- [Instructor] There are a great many more options available to Dockerfiles than I covered in the previous examples, so I'd just like to briefly go through the rest of them here so that you'll know about them when you need them. We saw the FROM statement, which just says what image do you start running from. This should always be the first expression in your Dockerfile. It's actually okay to put multiples of them in a Dockerfile. It means that the Dockerfile produces more than one image. So, they look like FROM java version eight, build my image.
The MAINTAINER statement. This is a bit of documentation that defines who's responsible for creating this image and who you should contact if it has bugs. It looks like MAINTAINER Firstname Lastname, you can put Middlename in there if you want, and then an email address in the angle brackets. The RUN statement we encountered, that says run a command through the shell. It also takes the command form, which we'll cover later. RUN unzip the install.zip file into this directory or RUN hello docker.
The ADD statement. Really quite a useful expression. We used it to add a local file, but it can do a whole lot more. It can do a whole lot more than just say ADD run.sh to the image at the location /run.sh, it can also add the content from an archive. So, if you say ADD project.tar.gz to /install, it doesn't copy the file tar.gz into that directory, it notices that it's a compressed archive and it uncompresses all the files in that archive to that directory.
So, it automatically uncompresses tar files for you. It also works with URLs. You can say ADD the thing that you download from this big URL to /project. That would cause project.rpm to get download and put in project/project.rmp. It's a very versatile expression and well worth exploring. The Environment statement sets environment variable both for the duration of the Dockerfile, so while your image is building, and those environment variables will still be set in the resulting image.
So, you say, ENV DB_HOST=db.production.example.com or DB_PORT is 5432. The ENTRYPOINT and CMD statements. We used the CMD statement previously in the examples. ENTRYPOINT is much like CMD, but it specifies the beginning of the expression to use when starting your container and lets you tack more on the end. So, if you container has an entry point of LS, then anything you type when you say Docker run my image name would be treated as arguments to the LS command.
CMD specifies the whole command to run, and if the person, when they're running the container, types something after Docker run image name, that will be run instead of CMD. ENTRYPOINT gets added to when people add arguments to your container and CMD gets replaced when people add arguments to your container. You can actually use both of them together. If you have them both, they get strung together, one after the other. In general, if you're trying to make something that looks like a program and you want people to not care that it's running inside a Docker container, ENTRYPOINT is for making your containers look like normal programs.
CMD is probably what you want to use almost all the time, unless you're trying to do that. CMD and ENTRYPOINT and RUN can take commands to run in two different forms. The shell form looks like what you would normally type into a shell, nano notes.txt, and it will be run in a shell. The exec form looks like this: bin/nano, note the comma there, it's important, notes.txt, and this causes nano to be run directly, not surrounded by a call to a shell such as Bash, so it's slightly more efficient.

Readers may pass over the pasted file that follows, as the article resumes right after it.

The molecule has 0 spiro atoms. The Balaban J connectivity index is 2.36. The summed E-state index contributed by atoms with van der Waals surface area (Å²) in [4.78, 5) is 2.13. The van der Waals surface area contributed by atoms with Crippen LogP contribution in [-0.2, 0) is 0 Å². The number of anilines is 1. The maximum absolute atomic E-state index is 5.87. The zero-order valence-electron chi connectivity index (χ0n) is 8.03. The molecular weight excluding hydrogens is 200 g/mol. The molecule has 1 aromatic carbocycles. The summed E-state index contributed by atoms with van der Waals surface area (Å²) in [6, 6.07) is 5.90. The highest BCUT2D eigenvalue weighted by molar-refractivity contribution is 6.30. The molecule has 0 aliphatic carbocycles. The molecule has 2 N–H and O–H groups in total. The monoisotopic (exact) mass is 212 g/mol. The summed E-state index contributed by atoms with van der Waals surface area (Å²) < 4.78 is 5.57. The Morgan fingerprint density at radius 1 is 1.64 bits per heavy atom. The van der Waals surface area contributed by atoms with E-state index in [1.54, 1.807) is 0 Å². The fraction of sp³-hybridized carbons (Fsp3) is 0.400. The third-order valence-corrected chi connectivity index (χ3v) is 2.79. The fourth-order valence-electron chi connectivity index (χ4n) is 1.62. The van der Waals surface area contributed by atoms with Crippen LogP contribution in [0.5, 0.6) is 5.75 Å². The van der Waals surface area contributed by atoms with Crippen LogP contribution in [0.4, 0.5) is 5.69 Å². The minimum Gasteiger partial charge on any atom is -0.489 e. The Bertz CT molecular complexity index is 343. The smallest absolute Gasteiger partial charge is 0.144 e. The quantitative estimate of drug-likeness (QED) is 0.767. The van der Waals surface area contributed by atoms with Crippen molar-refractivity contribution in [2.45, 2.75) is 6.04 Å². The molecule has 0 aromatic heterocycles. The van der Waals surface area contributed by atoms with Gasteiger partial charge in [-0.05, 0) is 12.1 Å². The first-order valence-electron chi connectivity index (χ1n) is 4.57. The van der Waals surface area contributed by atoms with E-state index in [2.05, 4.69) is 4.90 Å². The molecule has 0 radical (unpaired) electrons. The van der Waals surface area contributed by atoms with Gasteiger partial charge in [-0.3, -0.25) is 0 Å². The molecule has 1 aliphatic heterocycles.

In general, you can use whichever form looks better to you. The EXPOSE statement maps ports into a container, EXPOSE 8080. We did this a lot in the previous examples where we said -p 1234:1234. Does the same thing. The VOLUME statement defines shared volumes or ephemeral volumes, depending on whether you have one or two arguments. If you have two arguments, it maps a host path into a container path. If you have one, it creates a volume that can be inherited by later containers.
You should generally, in Dockerfiles, avoid using shared folders with the host because it means that this Dockerfile will only work on your computer and you'll probably want to share it around someday, or at least run it on a different computer. The WORKDIR statement sets the directory both for the remainder of the Dockerfile and for the resulting container when you run it. It's like typing CD at the beginning of every run expression after that, so it's a useful expression to know about. You say WORKDIR /install, then all the rest of your run statements will happen in the install directory.
The USER statement says, I would like the commands run in this container to run as the user Arthur, or maybe that user's identified by number, USER 1000. This can be useful if you have shared network directories involved that assume a fixed username or a fixed user number. There are a great many more options. I've covered only a few of them that I want you to be aware of right off the bat, but definitely head on over to the official Docker reference page and look at the available commands to Dockerfiles.
They're all spelled out here in a great deal more detail than I can cover.
- Installing Docker on Mac, Windows, and Linux
- Understanding the Docker flow
- Running processes in containers
- Managing, networking, and linking containers
- Working with Docker images, volumes, and registries
- Building Dockerfiles
- Managing networking and namespaces with Docker
- Building entire systems with Docker